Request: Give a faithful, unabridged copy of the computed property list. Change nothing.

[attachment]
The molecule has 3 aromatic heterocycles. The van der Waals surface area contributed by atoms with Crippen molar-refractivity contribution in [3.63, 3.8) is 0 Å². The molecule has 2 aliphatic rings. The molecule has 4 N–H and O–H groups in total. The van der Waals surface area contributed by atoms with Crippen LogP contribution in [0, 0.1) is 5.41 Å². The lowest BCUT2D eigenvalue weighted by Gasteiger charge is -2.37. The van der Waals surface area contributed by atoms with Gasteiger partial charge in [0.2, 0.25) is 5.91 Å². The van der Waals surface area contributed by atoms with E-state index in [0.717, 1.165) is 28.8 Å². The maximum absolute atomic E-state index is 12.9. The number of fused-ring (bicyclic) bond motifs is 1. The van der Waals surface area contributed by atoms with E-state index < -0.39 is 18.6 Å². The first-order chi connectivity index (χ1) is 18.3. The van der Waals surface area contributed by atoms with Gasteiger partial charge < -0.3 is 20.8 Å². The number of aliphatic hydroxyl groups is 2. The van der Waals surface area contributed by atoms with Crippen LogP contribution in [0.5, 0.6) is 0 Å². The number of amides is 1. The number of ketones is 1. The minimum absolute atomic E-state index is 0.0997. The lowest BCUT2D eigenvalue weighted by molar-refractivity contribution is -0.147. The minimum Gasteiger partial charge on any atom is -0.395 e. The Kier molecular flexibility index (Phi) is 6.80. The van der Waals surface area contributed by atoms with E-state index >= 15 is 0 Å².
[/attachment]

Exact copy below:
The molecule has 3 aromatic heterocycles. The van der Waals surface area contributed by atoms with Crippen molar-refractivity contribution in [3.63, 3.8) is 0 Å². The molecule has 2 aliphatic rings. The molecule has 4 N–H and O–H groups in total. The van der Waals surface area contributed by atoms with Crippen LogP contribution in [0, 0.1) is 5.41 Å². The lowest BCUT2D eigenvalue weighted by Gasteiger charge is -2.37. The van der Waals surface area contributed by atoms with Gasteiger partial charge in [0.2, 0.25) is 5.91 Å². The van der Waals surface area contributed by atoms with E-state index in [0.717, 1.165) is 28.8 Å². The maximum absolute atomic E-state index is 12.9. The number of fused-ring (bicyclic) bond motifs is 1. The van der Waals surface area contributed by atoms with E-state index < -0.39 is 18.6 Å². The first-order chi connectivity index (χ1) is 18.3. The van der Waals surface area contributed by atoms with Gasteiger partial charge < -0.3 is 20.8 Å². The number of aliphatic hydroxyl groups is 2. The van der Waals surface area contributed by atoms with Crippen LogP contribution in [0.5, 0.6) is 0 Å². The number of amides is 1. The number of ketones is 1. The minimum absolute atomic E-state index is 0.0997. The lowest BCUT2D eigenvalue weighted by molar-refractivity contribution is -0.147. The minimum Gasteiger partial charge on any atom is -0.395 e. The Kier molecular flexibility index (Phi) is 6.80. The van der Waals surface area contributed by atoms with E-state index >= 15 is 0 Å².